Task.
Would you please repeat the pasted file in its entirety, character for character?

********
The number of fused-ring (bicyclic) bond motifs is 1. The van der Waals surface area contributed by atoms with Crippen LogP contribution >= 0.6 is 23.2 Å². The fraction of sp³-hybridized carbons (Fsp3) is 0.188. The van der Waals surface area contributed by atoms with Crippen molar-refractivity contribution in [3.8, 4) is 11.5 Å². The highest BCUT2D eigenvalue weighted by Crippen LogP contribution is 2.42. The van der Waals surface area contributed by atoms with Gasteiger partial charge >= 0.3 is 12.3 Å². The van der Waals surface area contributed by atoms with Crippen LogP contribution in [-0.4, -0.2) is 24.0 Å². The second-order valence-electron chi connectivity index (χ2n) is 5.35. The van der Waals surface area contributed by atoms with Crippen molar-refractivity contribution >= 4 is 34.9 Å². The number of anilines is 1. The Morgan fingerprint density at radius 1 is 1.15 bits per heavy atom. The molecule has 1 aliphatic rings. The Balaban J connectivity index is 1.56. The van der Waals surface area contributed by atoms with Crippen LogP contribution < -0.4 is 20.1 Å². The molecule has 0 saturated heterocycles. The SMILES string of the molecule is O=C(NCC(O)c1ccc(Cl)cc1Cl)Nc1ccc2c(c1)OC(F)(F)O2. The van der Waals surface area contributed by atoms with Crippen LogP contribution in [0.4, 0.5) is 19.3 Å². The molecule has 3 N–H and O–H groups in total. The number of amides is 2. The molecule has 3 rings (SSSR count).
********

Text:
The number of fused-ring (bicyclic) bond motifs is 1. The van der Waals surface area contributed by atoms with Crippen LogP contribution >= 0.6 is 23.2 Å². The fraction of sp³-hybridized carbons (Fsp3) is 0.188. The van der Waals surface area contributed by atoms with Crippen molar-refractivity contribution in [3.8, 4) is 11.5 Å². The highest BCUT2D eigenvalue weighted by Crippen LogP contribution is 2.42. The van der Waals surface area contributed by atoms with Gasteiger partial charge >= 0.3 is 12.3 Å². The van der Waals surface area contributed by atoms with Crippen LogP contribution in [-0.4, -0.2) is 24.0 Å². The second-order valence-electron chi connectivity index (χ2n) is 5.35. The van der Waals surface area contributed by atoms with Crippen molar-refractivity contribution >= 4 is 34.9 Å². The number of anilines is 1. The Morgan fingerprint density at radius 1 is 1.15 bits per heavy atom. The molecule has 1 aliphatic rings. The Balaban J connectivity index is 1.56. The van der Waals surface area contributed by atoms with Crippen LogP contribution < -0.4 is 20.1 Å². The molecule has 0 saturated heterocycles. The SMILES string of the molecule is O=C(NCC(O)c1ccc(Cl)cc1Cl)Nc1ccc2c(c1)OC(F)(F)O2. The van der Waals surface area contributed by atoms with Crippen LogP contribution in [0.4, 0.5) is 19.3 Å². The molecule has 3 N–H and O–H groups in total. The number of amides is 2. The molecule has 3 rings (SSSR count).